POINT PLEASANT BEACH, N.J. (CBSNewYork) — A New Jersey man was critically injured early Monday morning when a natural gas explosion rocked his Point Pleasant Beach home.
Around 1:40 a.m., authorities said a 47-year-old man woke up to the strong smell of gas inside his house on Rear Cooks Lane.
He then got up and went to the bathroom, but when he turned on the light switch, the entire house exploded and burst into flames, authorities said.
“It just happens that fast, that you can lose everything in a moment,” witness Donna Kiddie told CBS2’s Christine Sloan.
“Me and my wife were in bed, and all of a sudden, the whole house shook, like an explosion,” added witness Brian Kiddie. “I mean, it was like a bomb going off.”
The man, Kurt Wagner, suffered burns to 40 to 50 percent of his body. He was taken to the hospital, where he was downgraded from stable to critical condition.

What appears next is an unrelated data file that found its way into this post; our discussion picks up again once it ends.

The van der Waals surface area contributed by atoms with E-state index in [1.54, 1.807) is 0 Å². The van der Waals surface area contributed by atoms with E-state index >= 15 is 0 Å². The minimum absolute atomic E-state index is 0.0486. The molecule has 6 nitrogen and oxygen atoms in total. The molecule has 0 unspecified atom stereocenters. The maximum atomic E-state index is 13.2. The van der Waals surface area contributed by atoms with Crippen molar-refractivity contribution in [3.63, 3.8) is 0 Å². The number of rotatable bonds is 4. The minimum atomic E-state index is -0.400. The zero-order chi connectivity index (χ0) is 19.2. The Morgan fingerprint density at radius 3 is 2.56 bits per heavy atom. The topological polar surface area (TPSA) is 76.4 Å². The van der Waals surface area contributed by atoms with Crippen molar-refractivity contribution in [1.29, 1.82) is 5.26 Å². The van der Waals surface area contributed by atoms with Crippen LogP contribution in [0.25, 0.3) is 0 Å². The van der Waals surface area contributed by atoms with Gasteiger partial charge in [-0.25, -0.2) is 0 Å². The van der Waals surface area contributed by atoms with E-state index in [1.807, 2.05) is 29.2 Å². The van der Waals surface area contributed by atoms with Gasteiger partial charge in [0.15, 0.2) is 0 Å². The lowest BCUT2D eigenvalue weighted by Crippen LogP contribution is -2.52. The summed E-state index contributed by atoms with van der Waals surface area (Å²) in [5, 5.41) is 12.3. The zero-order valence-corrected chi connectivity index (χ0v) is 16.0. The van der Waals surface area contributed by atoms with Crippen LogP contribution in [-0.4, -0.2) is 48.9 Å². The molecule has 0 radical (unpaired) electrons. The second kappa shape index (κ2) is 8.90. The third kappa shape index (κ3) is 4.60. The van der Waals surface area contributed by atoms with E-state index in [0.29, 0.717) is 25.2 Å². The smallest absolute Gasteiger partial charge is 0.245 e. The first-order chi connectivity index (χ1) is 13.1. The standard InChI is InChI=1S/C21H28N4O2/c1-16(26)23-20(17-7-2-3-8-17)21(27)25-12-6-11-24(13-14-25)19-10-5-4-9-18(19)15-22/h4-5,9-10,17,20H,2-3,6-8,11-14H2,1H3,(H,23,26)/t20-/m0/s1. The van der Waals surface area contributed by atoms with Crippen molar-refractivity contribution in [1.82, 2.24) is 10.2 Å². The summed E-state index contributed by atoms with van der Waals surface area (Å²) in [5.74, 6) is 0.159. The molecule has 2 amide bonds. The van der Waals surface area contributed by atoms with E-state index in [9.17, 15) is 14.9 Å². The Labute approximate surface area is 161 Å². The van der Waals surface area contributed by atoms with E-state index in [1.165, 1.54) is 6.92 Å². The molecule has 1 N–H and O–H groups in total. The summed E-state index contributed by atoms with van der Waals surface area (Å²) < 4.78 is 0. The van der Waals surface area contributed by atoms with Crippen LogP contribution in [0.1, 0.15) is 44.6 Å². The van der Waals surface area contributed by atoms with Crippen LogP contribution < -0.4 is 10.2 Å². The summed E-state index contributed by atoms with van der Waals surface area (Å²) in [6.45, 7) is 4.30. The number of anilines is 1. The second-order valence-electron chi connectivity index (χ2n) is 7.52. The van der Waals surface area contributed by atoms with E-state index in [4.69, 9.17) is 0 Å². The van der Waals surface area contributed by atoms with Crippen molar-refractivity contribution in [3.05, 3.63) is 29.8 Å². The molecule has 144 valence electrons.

The Kiddies shot video of the scene after rushing to help their neighbor.
“The guy that was living in the house got blown out the front door,” Brian Kiddie said. “And he was rolling on the lawn next door.”
“He was just screaming. He was like, ‘Help, help!'” Donna Kiddie said.
Friends say Wagner had just got back from a fishing trip.
“He had been out of work for a little while, and he just got a chance to make a couple trips with me to get a couple paychecks, and this happens,” said friend Manuel Viana.
Gas company officials said they’ve checked all their lines outside and see no problems. They believe the problem was either inside Wagner’s bungalow or with the line that connects to the main house.
“Our focus is on the customer’s side of the facilities,” said New Jersey Resources’ Michael Kinney. “We did a leak survey and have identified no leaks at this time.”
The Ocean Country Prosecutor’s Office is investigating to determine the exact cause of the explosion, but investigators are focusing on a heater, Sloan reported.
Prosecutor’s office spokesman Al Della Fave said turning on the light was a bad decision, WCBS 880’s Jim Smith reported.
“That is not what you want to do when you smell gas,” he said. “You don’t want to touch anything that’s electrical in nature or would produce an open flame or spark.”